Fit into an established toolchain given by Angular as a framework vs. freely adopt React as one of many libraries into your codebase.

UX process based decision

As our goal was to highlight our favorite approach, we will take a brief look at the specific decision criteria that arise from the viewpoint of frontend engineering, which is key in the domain of UX consulting.

Centigrade Design Engineers closely work together with the client’s backend engineers and are focused on a proper way to handle a large amount of look and feel resources for an application. Even in smaller projects, there will arise a lot of CSS styles and classes. It is crucial that this style information can be modularized, reused, and structured in a well maintainable manner. Moreover, structuring of styles must not affect the performance in a negative way. In addition to the creation of static style information (the look), it is important that we can engineer the component’s interaction and layout-behavior (the feel) just the way they have been specified in prior conceptual and visual design steps. Both aspects, the look and the feel, must work well in collaboration with the client’s backend engineering. There is a strong need to clearly define interfaces where the frontend and backend meet each other so that team members can work in parallel without blocking each other.

Styling Angular applications can be done in a very well-structured way by using SASS and a combination of global and component-based style information. There is no clear path or a single best practice on how to style React apps, yet. Styled Components, CSS Modules and other techniques compete against each other.

A lot of our own and the client’s engineers have a strong C#/WPF background. Building Angular applications in a rather classical MVVM/MVC-like way seems more natural than following a functional way of programming in React with a strong focus on immutability. While both patterns have their pros and cons especially web newcomers (with a .NET background) may encounter a steeper learning curve in React.

The Angular platform does not only come with TypeScript (which we love especially in team collaboration for its predictability), the Angular CLI, and a lot of other helpful dev tools integrated but also with great documentation and a well-written style guide directly embedded in its toolchain. When choosing React you must make a lot of small decisions when it comes to defining your toolchain, e.g. using TypeScript in React requires additional steps as usually Babel is used as JavaScript transpiler for React.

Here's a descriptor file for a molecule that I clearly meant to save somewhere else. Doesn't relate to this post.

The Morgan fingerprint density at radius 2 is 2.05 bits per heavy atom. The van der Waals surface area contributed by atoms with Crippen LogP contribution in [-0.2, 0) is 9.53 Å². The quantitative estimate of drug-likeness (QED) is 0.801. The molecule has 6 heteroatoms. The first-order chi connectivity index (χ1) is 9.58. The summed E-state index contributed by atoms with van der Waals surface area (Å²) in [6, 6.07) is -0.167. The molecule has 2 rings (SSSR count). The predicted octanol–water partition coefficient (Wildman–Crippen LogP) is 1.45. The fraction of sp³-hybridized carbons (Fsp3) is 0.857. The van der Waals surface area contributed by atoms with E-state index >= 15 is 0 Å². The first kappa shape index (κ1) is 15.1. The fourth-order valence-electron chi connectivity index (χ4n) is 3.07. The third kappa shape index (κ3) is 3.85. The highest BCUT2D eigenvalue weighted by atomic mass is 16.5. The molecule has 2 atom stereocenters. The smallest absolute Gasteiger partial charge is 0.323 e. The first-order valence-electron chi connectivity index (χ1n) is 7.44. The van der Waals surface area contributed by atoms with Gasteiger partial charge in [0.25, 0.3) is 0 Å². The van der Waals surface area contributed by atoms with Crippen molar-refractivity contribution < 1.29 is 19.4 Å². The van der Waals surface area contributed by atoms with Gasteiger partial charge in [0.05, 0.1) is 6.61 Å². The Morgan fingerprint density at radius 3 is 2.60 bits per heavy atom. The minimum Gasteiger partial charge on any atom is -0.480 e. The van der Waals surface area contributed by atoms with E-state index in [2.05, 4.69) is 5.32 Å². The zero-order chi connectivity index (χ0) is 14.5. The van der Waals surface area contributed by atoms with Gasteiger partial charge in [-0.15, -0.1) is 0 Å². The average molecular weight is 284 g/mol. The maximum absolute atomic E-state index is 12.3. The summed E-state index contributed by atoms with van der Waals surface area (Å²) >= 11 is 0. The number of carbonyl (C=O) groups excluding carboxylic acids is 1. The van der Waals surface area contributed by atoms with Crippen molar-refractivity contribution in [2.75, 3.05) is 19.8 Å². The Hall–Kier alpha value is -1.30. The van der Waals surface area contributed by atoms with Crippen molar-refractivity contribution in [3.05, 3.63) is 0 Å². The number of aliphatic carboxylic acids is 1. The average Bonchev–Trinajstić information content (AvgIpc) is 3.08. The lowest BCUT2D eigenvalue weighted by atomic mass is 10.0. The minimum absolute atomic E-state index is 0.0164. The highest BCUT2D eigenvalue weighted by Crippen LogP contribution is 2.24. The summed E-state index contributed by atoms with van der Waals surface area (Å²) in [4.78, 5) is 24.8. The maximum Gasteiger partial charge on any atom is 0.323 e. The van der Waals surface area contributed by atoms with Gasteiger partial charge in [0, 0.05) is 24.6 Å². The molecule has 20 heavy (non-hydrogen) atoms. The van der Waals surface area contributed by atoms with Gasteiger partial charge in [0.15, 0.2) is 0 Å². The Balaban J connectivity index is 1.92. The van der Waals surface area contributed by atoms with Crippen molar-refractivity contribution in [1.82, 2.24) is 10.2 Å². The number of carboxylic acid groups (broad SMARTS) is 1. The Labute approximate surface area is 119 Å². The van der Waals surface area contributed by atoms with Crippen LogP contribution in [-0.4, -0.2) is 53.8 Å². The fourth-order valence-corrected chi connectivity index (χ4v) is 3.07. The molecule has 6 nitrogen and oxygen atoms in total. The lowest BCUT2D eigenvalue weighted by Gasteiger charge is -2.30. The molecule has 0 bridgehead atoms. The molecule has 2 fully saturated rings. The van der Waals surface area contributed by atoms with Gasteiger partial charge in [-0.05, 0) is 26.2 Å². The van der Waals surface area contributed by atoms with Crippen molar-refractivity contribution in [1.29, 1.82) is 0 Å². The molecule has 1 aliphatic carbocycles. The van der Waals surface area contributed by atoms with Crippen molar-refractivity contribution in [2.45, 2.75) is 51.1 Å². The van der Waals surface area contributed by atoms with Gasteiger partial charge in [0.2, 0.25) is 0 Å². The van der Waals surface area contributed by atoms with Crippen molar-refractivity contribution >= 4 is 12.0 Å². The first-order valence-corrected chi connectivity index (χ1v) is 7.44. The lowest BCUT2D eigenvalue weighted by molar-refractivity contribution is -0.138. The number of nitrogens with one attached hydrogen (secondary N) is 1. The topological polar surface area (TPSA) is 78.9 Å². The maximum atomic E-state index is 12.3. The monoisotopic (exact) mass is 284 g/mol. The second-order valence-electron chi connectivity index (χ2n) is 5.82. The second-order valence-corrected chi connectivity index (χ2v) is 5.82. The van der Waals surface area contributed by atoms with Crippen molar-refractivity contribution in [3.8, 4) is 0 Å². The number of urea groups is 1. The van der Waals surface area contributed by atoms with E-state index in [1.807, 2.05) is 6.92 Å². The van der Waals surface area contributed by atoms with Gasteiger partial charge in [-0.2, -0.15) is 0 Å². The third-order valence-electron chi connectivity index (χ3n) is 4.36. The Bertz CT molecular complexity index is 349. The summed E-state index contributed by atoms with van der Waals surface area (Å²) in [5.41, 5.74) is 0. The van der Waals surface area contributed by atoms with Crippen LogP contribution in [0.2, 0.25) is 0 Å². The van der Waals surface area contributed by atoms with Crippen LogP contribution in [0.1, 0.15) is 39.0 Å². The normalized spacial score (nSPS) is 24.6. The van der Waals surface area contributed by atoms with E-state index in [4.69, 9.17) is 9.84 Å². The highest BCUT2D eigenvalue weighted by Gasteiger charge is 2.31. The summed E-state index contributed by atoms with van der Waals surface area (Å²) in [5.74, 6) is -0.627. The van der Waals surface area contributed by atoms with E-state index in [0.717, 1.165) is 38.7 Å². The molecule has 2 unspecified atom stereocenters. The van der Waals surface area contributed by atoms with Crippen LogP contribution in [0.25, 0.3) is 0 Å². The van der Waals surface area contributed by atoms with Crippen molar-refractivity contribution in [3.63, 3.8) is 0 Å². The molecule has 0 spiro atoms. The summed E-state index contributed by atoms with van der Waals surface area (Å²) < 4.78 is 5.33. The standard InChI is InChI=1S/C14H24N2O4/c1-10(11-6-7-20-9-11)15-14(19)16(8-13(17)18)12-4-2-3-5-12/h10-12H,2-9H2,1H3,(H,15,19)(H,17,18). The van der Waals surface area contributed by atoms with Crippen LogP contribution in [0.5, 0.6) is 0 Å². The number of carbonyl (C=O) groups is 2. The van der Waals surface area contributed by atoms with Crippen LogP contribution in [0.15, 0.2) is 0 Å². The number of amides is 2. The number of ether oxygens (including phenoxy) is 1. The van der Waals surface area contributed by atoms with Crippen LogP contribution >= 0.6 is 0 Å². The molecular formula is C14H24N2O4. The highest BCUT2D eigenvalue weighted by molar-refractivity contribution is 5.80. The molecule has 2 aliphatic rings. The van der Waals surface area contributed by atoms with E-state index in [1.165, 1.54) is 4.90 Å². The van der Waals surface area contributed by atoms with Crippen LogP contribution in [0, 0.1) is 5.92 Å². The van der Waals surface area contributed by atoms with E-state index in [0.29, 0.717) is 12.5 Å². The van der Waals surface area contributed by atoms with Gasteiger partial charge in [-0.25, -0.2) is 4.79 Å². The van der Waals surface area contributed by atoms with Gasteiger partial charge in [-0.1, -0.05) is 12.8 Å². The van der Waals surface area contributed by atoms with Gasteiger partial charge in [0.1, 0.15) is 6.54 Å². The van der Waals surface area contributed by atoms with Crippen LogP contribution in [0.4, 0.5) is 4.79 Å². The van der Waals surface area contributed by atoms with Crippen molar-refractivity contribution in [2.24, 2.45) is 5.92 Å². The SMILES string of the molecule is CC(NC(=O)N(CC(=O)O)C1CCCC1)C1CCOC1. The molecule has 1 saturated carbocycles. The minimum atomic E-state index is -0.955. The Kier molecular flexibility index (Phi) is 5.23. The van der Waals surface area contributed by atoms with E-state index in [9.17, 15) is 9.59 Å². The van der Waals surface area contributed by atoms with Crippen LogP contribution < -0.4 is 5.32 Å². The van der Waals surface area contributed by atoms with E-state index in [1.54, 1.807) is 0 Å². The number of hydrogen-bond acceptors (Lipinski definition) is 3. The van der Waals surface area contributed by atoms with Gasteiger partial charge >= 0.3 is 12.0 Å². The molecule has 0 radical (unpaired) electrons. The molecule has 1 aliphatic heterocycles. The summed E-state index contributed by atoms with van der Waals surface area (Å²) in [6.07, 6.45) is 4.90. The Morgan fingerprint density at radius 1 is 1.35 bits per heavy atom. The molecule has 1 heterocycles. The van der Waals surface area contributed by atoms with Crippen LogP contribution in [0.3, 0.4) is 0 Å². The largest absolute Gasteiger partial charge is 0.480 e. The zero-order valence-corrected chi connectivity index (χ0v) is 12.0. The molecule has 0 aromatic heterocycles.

Choosing React puts you in charge of evaluating, deciding, and committing to a set of additional technology decisions in collaboration with the client for every single step of your toolchain. It requires a lot of initial, additional work before you can focus on developing the actual application. If there is a need to have fine-grained control over these pieces – which is mostly the client’s decision – this is necessary and preferred in React. It is possible but not preferred in Angular, too.


To conclude with our special decision criteria in mind, at Centigrade we have a preference to use Angular as our main web engineering technology for its high level of integration and productivity. Angular as framework will be a good choice if you are looking for a rigid solution with a lot of pre- but well-defined parts. It comes with extraordinary tooling and an awesome community. React as a library may be a better fit for you if you want to be in total control of every bit and piece from the very beginning. So, we don’t advise against working with React in general. We simply had very good experiences with the Angular platform and almost no barriers realizing even complex, large-scale projects. We embrace new technologies like Angular and React as long as they enable us to develop products that provide a great UX and make the users happy.

If you are curious about in-depth technology discussions and you have more questions about how to design and implement for great UX, feel free to check out our Engineering Services website.


*When talking about Angular, we refer to Angular later than version 2 (currently 5). Angular prior to that, Angular 1.x, is also called AngularJS. We therefore follow the official terms promoted by Google.